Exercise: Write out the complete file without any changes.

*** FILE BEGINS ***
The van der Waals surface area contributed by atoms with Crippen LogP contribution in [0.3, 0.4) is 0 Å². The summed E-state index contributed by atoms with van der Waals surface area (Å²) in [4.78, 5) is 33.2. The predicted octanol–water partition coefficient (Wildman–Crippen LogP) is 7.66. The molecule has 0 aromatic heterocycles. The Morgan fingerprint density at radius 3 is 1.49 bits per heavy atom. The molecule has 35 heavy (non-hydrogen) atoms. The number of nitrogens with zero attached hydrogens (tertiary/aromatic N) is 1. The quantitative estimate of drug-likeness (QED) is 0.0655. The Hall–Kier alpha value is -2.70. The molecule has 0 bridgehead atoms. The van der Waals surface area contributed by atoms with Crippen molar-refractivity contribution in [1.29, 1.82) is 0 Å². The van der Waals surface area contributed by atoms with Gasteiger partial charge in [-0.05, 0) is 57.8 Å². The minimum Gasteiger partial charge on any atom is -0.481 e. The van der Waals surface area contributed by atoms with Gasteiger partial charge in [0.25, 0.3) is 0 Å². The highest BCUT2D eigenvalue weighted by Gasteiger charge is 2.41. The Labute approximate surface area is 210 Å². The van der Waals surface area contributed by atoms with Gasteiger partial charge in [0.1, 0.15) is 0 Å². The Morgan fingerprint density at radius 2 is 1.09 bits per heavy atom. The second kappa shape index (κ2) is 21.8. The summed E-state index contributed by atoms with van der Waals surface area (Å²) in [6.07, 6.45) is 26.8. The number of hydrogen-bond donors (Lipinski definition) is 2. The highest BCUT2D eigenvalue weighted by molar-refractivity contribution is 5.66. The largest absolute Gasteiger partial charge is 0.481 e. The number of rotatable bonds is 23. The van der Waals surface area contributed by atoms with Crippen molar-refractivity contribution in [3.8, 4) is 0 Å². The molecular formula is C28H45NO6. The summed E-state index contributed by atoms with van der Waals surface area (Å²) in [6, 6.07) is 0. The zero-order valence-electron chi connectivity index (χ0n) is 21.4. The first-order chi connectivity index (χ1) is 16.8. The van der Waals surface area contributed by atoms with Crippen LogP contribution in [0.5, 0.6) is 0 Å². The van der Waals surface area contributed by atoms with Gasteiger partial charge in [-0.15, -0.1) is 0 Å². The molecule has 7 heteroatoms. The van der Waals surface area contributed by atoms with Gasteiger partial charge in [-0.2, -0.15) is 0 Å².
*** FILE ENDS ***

The van der Waals surface area contributed by atoms with Crippen LogP contribution in [0.3, 0.4) is 0 Å². The summed E-state index contributed by atoms with van der Waals surface area (Å²) in [4.78, 5) is 33.2. The predicted octanol–water partition coefficient (Wildman–Crippen LogP) is 7.66. The molecule has 0 aromatic heterocycles. The Morgan fingerprint density at radius 3 is 1.49 bits per heavy atom. The molecule has 35 heavy (non-hydrogen) atoms. The number of nitrogens with zero attached hydrogens (tertiary/aromatic N) is 1. The quantitative estimate of drug-likeness (QED) is 0.0655. The Hall–Kier alpha value is -2.70. The molecule has 0 bridgehead atoms. The van der Waals surface area contributed by atoms with Crippen molar-refractivity contribution in [1.29, 1.82) is 0 Å². The van der Waals surface area contributed by atoms with Gasteiger partial charge in [-0.05, 0) is 57.8 Å². The minimum Gasteiger partial charge on any atom is -0.481 e. The van der Waals surface area contributed by atoms with Gasteiger partial charge in [0.25, 0.3) is 0 Å². The highest BCUT2D eigenvalue weighted by Gasteiger charge is 2.41. The Labute approximate surface area is 210 Å². The van der Waals surface area contributed by atoms with Gasteiger partial charge in [0.1, 0.15) is 0 Å². The Morgan fingerprint density at radius 2 is 1.09 bits per heavy atom. The second kappa shape index (κ2) is 21.8. The summed E-state index contributed by atoms with van der Waals surface area (Å²) in [6.07, 6.45) is 26.8. The number of hydrogen-bond donors (Lipinski definition) is 2. The highest BCUT2D eigenvalue weighted by molar-refractivity contribution is 5.66. The largest absolute Gasteiger partial charge is 0.481 e. The number of rotatable bonds is 23. The van der Waals surface area contributed by atoms with Crippen molar-refractivity contribution in [3.8, 4) is 0 Å². The molecular formula is C28H45NO6. The summed E-state index contributed by atoms with van der Waals surface area (Å²) in [6, 6.07) is 0. The zero-order valence-electron chi connectivity index (χ0n) is 21.4. The first-order chi connectivity index (χ1) is 16.8. The van der Waals surface area contributed by atoms with Crippen LogP contribution in [0.5, 0.6) is 0 Å². The van der Waals surface area contributed by atoms with Gasteiger partial charge in [-0.15, -0.1) is 0 Å². The molecule has 7 heteroatoms. The van der Waals surface area contributed by atoms with Gasteiger partial charge in [-0.2, -0.15) is 0 Å².